125 Best Albums of the Past 25 Years

SPIN's editors rank the top releases since the magazine's beginning in 1985.

125 Best Albums of the Past 25 Years
WRITTEN BY
SPIN Staff

125 Best Albums of the Past 25 Years - SPIN's editors rank the top releases since the magazine's beginning in 1985
20 My Bloody Valentine Loveless
Only a handful of other albums from the entire history of rock can stake a claim to singularity as strong as that of My Bloody Valentine's Loveless. With the roar of what sounds like 1,000 guitars and haunting vocals that split the difference between heaven and hell, the album proffered a fully realized form of what the SPIN review at the time wryly called "sophisticated music" that would effectively fulfill the entire idea of shoegaze. No wonder, as it came from the mind of Kevin Shields, who in 1989 told the magazine: "I find that often if I have a dream about something, it seems that, just because I've woken up, I don't feel like it's finished."

SPIN Archive on Google
- My Bloody Valentine profile (May 1989)
- Loveless review (December 1991)

125 Best Albums of the Past 25 Years - SPIN's editors rank the top releases since the magazine's beginning in 1985
19 Jay-Z The Blueprint
"Jay-Ho forsakes big pimping and gets personal," SPIN wrote in 2002. "Plus: one-take vocals and a whole mess of steaming vitriol. Punk record of the year? Fo' sheazy!" And in 2005, the magazine named The Blueprint, with its Kanye cameos and beef-ready vibe, as one of the best of the past two decades. "Jay-Z settled all scores. To his nemesis Nas, he went nuclear, dropping his Lizard King-aided dis track, "Takeover." And to his critics who pegged him as the poster boy for hip-hop's shallow materialism, he presented a moving portrayal of an artist as a hood/businessman/New Yorker/young man."

SPIN Archive on Google
- Best Albums of the Year (January 2002)
- 100 Greatest Albums (July 2005)

125 Best Albums of the Past 25 Years - SPIN's editors rank the top releases since the magazine's beginning in 1985
18 The Strokes Is This It
Hipster dance parties in the new millennium would have been vastly different without this instant classic of New York City style and sass. Julian Casablancas, Albert Hammond, Jr., and company spawned a legion of imitators with deceptively simple guitar riffs and melodies as catchy as any social disease in the Lower East Side. SPIN praised the record's "glamour and grit and sugar and sleaze" before it was even released in 2001. That frenzy of buzz paid off. Is This It moved nearly 200,000 units, becoming the cosmopolitan currency of cool and coming to embody "a sort of global downtown culture."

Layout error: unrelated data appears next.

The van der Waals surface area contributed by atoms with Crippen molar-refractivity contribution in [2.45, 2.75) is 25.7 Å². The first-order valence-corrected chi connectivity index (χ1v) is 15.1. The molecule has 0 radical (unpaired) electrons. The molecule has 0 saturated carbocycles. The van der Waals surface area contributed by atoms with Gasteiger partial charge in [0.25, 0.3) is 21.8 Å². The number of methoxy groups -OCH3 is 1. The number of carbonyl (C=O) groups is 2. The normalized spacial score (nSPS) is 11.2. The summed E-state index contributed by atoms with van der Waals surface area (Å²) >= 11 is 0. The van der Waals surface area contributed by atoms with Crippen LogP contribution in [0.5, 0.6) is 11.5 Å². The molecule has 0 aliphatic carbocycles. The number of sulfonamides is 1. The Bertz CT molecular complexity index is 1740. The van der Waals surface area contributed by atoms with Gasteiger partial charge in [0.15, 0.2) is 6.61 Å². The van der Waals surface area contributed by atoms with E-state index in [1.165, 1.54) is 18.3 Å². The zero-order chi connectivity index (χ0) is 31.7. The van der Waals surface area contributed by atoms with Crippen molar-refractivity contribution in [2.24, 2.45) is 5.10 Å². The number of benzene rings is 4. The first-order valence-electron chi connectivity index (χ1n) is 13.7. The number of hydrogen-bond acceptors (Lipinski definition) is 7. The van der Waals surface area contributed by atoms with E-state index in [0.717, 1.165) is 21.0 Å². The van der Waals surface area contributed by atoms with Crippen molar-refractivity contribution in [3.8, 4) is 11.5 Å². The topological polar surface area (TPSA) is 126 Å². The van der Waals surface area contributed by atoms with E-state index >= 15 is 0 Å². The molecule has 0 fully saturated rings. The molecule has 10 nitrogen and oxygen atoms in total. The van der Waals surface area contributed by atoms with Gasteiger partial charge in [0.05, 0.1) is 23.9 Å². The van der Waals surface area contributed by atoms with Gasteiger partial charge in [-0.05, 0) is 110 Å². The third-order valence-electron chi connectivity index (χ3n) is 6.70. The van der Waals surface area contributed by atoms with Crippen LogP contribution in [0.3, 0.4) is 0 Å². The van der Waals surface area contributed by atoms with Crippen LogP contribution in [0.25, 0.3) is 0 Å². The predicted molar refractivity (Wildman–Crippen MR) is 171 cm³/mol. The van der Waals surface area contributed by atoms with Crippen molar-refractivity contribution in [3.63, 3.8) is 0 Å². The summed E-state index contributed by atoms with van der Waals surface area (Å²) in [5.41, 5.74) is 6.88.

SPIN Archive on Google
- The New "It" Band (November 2001)
- Strokes feature (November 2003)

125 Best Albums of the Past 25 Years - SPIN's editors rank the top releases since the magazine's beginning in 1985
17 De La Soul 3 Feet High and Rising
SPIN called De La Soul a "new wave rap crew" when 3 Feet High and Rising came out and threw day-glo flower signs over a rap landscape more often given to the dark and grim. The group's mix of "Steely Dan, Sesame Street, and Kraftwerk breaks" would prove improbably influential, if only for a short while. And there's been ample time since to lay praise on a group that, as SPIN wrote in 1991, "gave voice to a new black bohemianism that was at once suburban and urbane, politically aware and strictly nonbourgeoise, multicultural and strongly rooted in African-American experience."

SPIN Archive on Google
- De La Soul profile (May 1989)
- De La Soul profile (May 1991)

125 Best Albums of the Past 25 Years - SPIN's editors rank the top releases since the magazine's beginning in 1985
16 Pixies Doolittle
Wrote SPIN reviewer Joe Levy of this late '80s gem: "By turns sweet and sick, Doolittle is full of angels posing as whores, taking your money and giving you divine pleasure." Divine pleasure is one of the best kinds, and credit for such descriptions goes in part to the kind of rich writing favored by ace songsmith Frank Black. It also goes to the calm live-wire spirit that led Michael Azerrad to remember, in an oral history of the Pixies from 2004: "When they opened [in 1989] for the Cure, they were so confident that they arranged their set in alphabetical order. They knew they were so shit-hot that they could shuffle their deck any which way and still win the game."

SPIN Archive on Google
- Doolittle review (June 1989)
- Pixies oral history (September 2004)

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